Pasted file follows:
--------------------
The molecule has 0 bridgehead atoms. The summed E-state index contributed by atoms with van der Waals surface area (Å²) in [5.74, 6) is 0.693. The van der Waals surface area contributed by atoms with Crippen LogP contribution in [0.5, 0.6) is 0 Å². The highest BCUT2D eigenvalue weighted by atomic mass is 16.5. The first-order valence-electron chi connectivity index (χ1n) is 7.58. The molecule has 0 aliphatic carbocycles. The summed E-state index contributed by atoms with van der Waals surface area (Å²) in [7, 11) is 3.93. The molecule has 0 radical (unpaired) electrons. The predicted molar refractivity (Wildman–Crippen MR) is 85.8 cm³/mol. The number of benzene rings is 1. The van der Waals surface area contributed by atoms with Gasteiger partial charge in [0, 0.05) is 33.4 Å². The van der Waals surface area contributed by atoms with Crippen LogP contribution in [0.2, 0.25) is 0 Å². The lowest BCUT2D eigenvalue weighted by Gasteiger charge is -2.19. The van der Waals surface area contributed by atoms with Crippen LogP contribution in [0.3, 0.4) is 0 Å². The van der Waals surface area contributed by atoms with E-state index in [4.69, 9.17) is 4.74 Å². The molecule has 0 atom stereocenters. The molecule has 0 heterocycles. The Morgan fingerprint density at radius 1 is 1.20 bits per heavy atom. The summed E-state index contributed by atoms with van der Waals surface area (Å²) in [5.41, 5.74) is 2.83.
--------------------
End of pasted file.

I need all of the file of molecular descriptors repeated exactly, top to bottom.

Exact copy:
The molecule has 0 bridgehead atoms. The summed E-state index contributed by atoms with van der Waals surface area (Å²) in [5.74, 6) is 0.693. The van der Waals surface area contributed by atoms with Crippen LogP contribution in [0.5, 0.6) is 0 Å². The highest BCUT2D eigenvalue weighted by atomic mass is 16.5. The first-order valence-electron chi connectivity index (χ1n) is 7.58. The molecule has 0 aliphatic carbocycles. The summed E-state index contributed by atoms with van der Waals surface area (Å²) in [7, 11) is 3.93. The molecule has 0 radical (unpaired) electrons. The predicted molar refractivity (Wildman–Crippen MR) is 85.8 cm³/mol. The number of benzene rings is 1. The van der Waals surface area contributed by atoms with Gasteiger partial charge in [0, 0.05) is 33.4 Å². The van der Waals surface area contributed by atoms with Crippen LogP contribution in [0.2, 0.25) is 0 Å². The lowest BCUT2D eigenvalue weighted by Gasteiger charge is -2.19. The van der Waals surface area contributed by atoms with Crippen LogP contribution in [0.3, 0.4) is 0 Å². The van der Waals surface area contributed by atoms with E-state index in [4.69, 9.17) is 4.74 Å². The molecule has 0 atom stereocenters. The molecule has 0 heterocycles. The Morgan fingerprint density at radius 1 is 1.20 bits per heavy atom. The summed E-state index contributed by atoms with van der Waals surface area (Å²) in [5.41, 5.74) is 2.83.